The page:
Study: Men taking on more roles as caregivers in families

The study was conducted by Rwanda Men’s Resources Centre.

Findings from the Randomized Controlled Trial (RCT) study indicates that gender-transformative interventions, which confront and transform gender norms, can lead to measurable changes in fathers’ attitudes related to gender equality, including caregiving and domestic work.

The study was conducted by Rwanda Men’s Resources Centre (RWAMREC) under the MenCare+/ Bandebereho Project that was implemented in Rwanda from 2014.

Based on feedback from women regarding the need for men to take on a greater share of care work, RWAMREC recognise the importance of engaging men as caregivers in order to promote gender equality for the overall family well-being.

According to the research findings, well-designed programmes with men and boys show compelling evidence of increasing attitude change in men, as regards sexual and reproductive health, maternal health, interactions with children, and desisting from domestic violence.

MenCare is a global initiative aimed at engaging men in promoting family well-being and gender equality as equitable, caring, and non-violent partners and caregivers, and is active in more than 25 countries.

Its activities include campaign and programme activities that use fatherhood, and the prenatal period in particular, as an entry-point to involve men in transforming gender dynamics, and redistributing the burden of care work.

Research findings from the survey indicated that men under the Bandebereho programme accompanied their partners to more antenatal care visits, with couples typically attended two visits together, while couples in the comparison group typically attended only one visit together.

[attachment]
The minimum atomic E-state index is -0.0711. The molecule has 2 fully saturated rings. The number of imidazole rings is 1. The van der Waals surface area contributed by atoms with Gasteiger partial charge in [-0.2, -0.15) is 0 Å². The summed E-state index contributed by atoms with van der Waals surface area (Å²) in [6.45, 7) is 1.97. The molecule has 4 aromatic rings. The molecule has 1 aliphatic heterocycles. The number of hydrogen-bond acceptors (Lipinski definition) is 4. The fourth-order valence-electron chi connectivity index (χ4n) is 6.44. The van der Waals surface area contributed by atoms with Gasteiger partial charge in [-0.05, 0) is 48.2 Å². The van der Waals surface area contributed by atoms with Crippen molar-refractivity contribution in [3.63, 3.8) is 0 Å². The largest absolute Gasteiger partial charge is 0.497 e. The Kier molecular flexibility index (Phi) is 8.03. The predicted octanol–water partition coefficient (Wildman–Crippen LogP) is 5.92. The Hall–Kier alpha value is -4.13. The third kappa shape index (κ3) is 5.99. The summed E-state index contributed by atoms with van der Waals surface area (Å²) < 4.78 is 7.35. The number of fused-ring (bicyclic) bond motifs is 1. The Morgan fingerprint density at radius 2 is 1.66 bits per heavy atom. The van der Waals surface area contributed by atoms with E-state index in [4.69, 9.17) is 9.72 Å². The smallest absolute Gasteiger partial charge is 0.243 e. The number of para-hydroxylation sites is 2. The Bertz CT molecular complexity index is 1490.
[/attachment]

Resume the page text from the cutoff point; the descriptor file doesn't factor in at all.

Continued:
Through the Bandebereho Project, group education for young men, women and couples started in Rwanda in April 2014, after an intensive first year of development.

So far, 112 young men and women have been trained as group facilitators and 2,880 young men and women reached by group education on gender equality, sexual and reproductive health and rights, partner violence and drugs and alcohol.

In addition, 2,304 men / couples reached by group education about gender equality, pregnancy and childbirth, family planning, raising children, sharing household responsibilities, violence and drugs and alcohol.

Also since its inception, 1080 men/couples (Inkingi z’amahoro) who use intimate partner violence have been reached by group education and 30,000 community members sensitized on men’s involvement in family planning, sexual and Reproductive Health (SRH) and maternal and Child Health (MCH) and 200 health providers trained on engaging men in SRH/MCH

 “Before, I thought women were supposed to do all the things in the household – fetch water, prepare meals, sweep. After having three kids, it was a challenge,” says Jean Pierre, a 29-year-old father of triplets in Rwanda.

“After group education,” he continues, “I am now aware that I have to be a part of all the household activities – including caring for children, feeding them and preparing their clothes.”

Jean Pierre learned how taking more responsibility for housework and childcare has a positive impact for both him and his family, after participating in fathers groups through Rwanda’s MenCare+ project.

MenCare Campaign, Promundo is working with the Rwanda Men’s Resource Center (RWAMREC) to engage men, ages 18 to 35, as partners in sexual and reproductive health and in maternal, newborn and child health in Rwanda as part of the three-year MenCare+ project.

MenCare+ Rwanda was implemented by RWAMREC in four districts, in collaboration with the Ministry of Health and local authorities: Karongi, Musanze, Nyaruguru and Rwamagana.

The project is funded by the Dutch Ministry for Foreign Affairs and implemented in collaboration with Rutgers WPF.

 

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